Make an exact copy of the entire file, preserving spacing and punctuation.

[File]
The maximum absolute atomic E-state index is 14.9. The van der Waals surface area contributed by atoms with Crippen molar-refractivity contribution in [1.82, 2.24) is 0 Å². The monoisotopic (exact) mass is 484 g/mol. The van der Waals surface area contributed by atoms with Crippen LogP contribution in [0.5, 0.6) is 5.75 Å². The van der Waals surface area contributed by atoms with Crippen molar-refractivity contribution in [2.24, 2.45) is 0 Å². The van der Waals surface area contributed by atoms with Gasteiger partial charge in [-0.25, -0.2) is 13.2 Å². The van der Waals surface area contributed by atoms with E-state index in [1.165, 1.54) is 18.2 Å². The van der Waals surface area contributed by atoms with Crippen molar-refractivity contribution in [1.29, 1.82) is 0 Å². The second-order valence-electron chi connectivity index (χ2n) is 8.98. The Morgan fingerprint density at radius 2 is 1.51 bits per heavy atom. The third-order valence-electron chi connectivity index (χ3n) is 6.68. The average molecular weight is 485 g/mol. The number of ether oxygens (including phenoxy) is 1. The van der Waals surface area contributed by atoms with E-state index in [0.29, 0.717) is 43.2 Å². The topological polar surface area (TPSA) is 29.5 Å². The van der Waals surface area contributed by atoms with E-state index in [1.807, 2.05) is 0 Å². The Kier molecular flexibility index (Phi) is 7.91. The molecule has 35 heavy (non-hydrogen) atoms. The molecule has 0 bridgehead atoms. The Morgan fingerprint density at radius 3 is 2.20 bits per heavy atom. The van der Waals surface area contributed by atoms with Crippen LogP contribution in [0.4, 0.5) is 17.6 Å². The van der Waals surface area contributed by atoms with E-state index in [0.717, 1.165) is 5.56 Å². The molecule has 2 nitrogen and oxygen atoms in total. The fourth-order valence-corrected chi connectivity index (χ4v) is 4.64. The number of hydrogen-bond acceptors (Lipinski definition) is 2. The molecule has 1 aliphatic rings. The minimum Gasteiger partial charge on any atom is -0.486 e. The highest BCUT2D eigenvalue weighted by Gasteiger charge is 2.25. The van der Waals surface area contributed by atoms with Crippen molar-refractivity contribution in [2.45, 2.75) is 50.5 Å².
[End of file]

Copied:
The maximum absolute atomic E-state index is 14.9. The van der Waals surface area contributed by atoms with Crippen molar-refractivity contribution in [1.82, 2.24) is 0 Å². The monoisotopic (exact) mass is 484 g/mol. The van der Waals surface area contributed by atoms with Crippen LogP contribution in [0.5, 0.6) is 5.75 Å². The van der Waals surface area contributed by atoms with Crippen molar-refractivity contribution in [2.24, 2.45) is 0 Å². The van der Waals surface area contributed by atoms with Gasteiger partial charge in [-0.25, -0.2) is 13.2 Å². The van der Waals surface area contributed by atoms with E-state index in [1.165, 1.54) is 18.2 Å². The van der Waals surface area contributed by atoms with Crippen molar-refractivity contribution in [1.29, 1.82) is 0 Å². The second-order valence-electron chi connectivity index (χ2n) is 8.98. The Morgan fingerprint density at radius 2 is 1.51 bits per heavy atom. The third-order valence-electron chi connectivity index (χ3n) is 6.68. The average molecular weight is 485 g/mol. The number of ether oxygens (including phenoxy) is 1. The van der Waals surface area contributed by atoms with E-state index in [0.29, 0.717) is 43.2 Å². The topological polar surface area (TPSA) is 29.5 Å². The van der Waals surface area contributed by atoms with E-state index in [1.807, 2.05) is 0 Å². The Kier molecular flexibility index (Phi) is 7.91. The molecule has 35 heavy (non-hydrogen) atoms. The molecule has 0 bridgehead atoms. The Morgan fingerprint density at radius 3 is 2.20 bits per heavy atom. The van der Waals surface area contributed by atoms with Crippen LogP contribution in [0.4, 0.5) is 17.6 Å². The van der Waals surface area contributed by atoms with E-state index in [0.717, 1.165) is 5.56 Å². The molecule has 2 nitrogen and oxygen atoms in total. The fourth-order valence-corrected chi connectivity index (χ4v) is 4.64. The number of hydrogen-bond acceptors (Lipinski definition) is 2. The molecule has 1 aliphatic rings. The minimum Gasteiger partial charge on any atom is -0.486 e. The highest BCUT2D eigenvalue weighted by Gasteiger charge is 2.25. The van der Waals surface area contributed by atoms with Crippen molar-refractivity contribution in [2.45, 2.75) is 50.5 Å².